This home cook thinks about meals in advance. She wants to develop integrated meals using multiple recipes at a time. Basic nutritional information is needed. This user wants a scheduling capability, so that she can plan to prepare lasagna on Tuesday. She might want to be able to compare her meals to a diet plan, e.g., "Does this week's menu meet the limitations of the Atkins diet?" (And Atkins might want to send out meal plans in our exchange format.)

3. Home - Professional
This user needs specialized support, such as in the area of health care. She needs to be able to select recipes from a library that are appropriate for special needs (such as a diabetic patient), and she needs to be able to schedule multiple sets of meals. She needs a higher level of nutritional information than the Home - Advanced user. She needs budget, inventory and shopping list support.

4. Small Business
This user is like the Home - Professional user, but she needs wholesale and retail cost support so she can develop customer menus from the recipe management system. For example, a recipe for lasagna has cooking instructions as well as a description for the customer menu, and it has the wholesale cost to the restaurant as well as the retail price for the customer menu.

5. Health Care
This user prepares menus for patients in a professional health care setting, like a hospital or nursing home. There are all sorts of special nutritional, cost, and preparation considerations.

6. Enterprise
This user manages the menus for, say, a chain of restaurants, or a resort with multiple restaurants, or a cruise ship. She deals with wholesale suppliers from multiple countries. She deals with regional differences in the way meals are prepared, e.g., a foo-burger in El Paso might be spicier than a foo-burger in Topeka.

REML documentation

If not specified, attributes shown below are optional strings. Even when required, uniqueness is generally not required, so a user might have more than one cheesecake recipe. In some cases, it might seem like an attribute should have a more restrictive type, but I tried to be restrictive only when it seemed really important. For example, prepTime is just a string, because instead of "00:59:59.00", a home cook might want to say, "less than an hour".

reml (the root)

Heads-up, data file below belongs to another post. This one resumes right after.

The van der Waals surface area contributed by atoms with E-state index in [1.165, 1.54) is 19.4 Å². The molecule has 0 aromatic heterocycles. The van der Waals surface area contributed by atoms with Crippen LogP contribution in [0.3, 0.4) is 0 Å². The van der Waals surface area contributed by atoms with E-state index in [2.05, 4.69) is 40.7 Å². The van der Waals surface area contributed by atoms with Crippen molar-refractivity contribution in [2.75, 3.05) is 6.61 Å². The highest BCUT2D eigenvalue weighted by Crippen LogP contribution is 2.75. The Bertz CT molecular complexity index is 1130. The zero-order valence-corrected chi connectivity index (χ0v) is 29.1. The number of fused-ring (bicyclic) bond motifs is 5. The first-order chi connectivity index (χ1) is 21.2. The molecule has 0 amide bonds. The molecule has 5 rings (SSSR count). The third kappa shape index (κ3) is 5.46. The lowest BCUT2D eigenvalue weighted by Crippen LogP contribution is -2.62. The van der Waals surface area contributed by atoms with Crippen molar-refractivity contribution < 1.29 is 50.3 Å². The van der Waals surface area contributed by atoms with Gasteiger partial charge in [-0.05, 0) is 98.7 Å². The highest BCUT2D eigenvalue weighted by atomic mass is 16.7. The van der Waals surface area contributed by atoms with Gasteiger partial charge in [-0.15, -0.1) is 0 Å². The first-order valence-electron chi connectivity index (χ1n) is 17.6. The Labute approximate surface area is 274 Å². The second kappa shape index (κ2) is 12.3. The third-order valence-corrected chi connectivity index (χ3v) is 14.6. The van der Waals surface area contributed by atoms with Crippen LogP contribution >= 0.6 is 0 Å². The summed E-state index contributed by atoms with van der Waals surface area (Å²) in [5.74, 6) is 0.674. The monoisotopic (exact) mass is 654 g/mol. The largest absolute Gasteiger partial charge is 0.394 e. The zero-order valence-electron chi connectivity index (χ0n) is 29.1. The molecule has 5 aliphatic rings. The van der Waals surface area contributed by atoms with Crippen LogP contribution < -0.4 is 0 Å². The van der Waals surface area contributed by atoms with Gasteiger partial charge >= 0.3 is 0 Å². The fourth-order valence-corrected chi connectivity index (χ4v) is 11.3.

* attributes: version (required, must be 0.1 or 0.2 or 0.3 or 0.4 or 0.5), language, country
* sub-elements: vendor (0-n), vendorData (0-n), menu (1-n)
Notes: The standard is meant to be backward-compatible, so a REML file with an earlier version validates correctly, as long as the REML file uses a version enumerated  by the REML schema used for validation.  In other words, the set of acceptable versions is the list of all version numbers up to the version of the schema.  If a new version of the schema adds required elements, then it will not be backward compatible.  Almost every element can have zero or more vendorData children; this allows an application to add arbitrary amounts of non-standard data, but that's not a required application feature, and vendorData from one application may be ignored by other packages. Typically, an application that writes vendorData would identify the author of the vendorData, since the vendor element may be changed in the course of multiple exchanges.

* attributes: name (required), emailAddress, postalAddress, phoneNumber, URL
* sub-elements: vendorData (0-n)
* parent-elements: reml

* attributes: name (required)
* sub-elements: vendorData (0-n), userData (0-n), location (0-n), meal (0-n)
userData is intended to represent an end user's notes, if the software package allows them to be supplied.
* parent-elements: reml

A location is intended to refer to a geographical location, or some other place like a restaurant. For example, grits might be served at a restaurant franchise in South Carolina but not New York, and chicken wings might be served in New York but not South Carolina. With proper location values, a single REML file can serve a whole restaurant chain.
* attributes: country, region, locality, useWhenCurrent (boolean, default=true)
* sub-elements: vendorData (0-n)
REML does not have a notion of a user's location at any point in time, it only knows the location specified for an element.  When useWhenCurrent is true, an element is invalid if it does not specify the user's current location as determined by some software at run-time.
* parent-elements: menu, meal, mealItem, procedure, ingredient

A schedule is currently a single date-time.  This will probably be updated in the future to netter support repeating schedules.
* sub-elements: vendorData (0-n), prepDate (0-1).
* parent-elements: meal, mealItem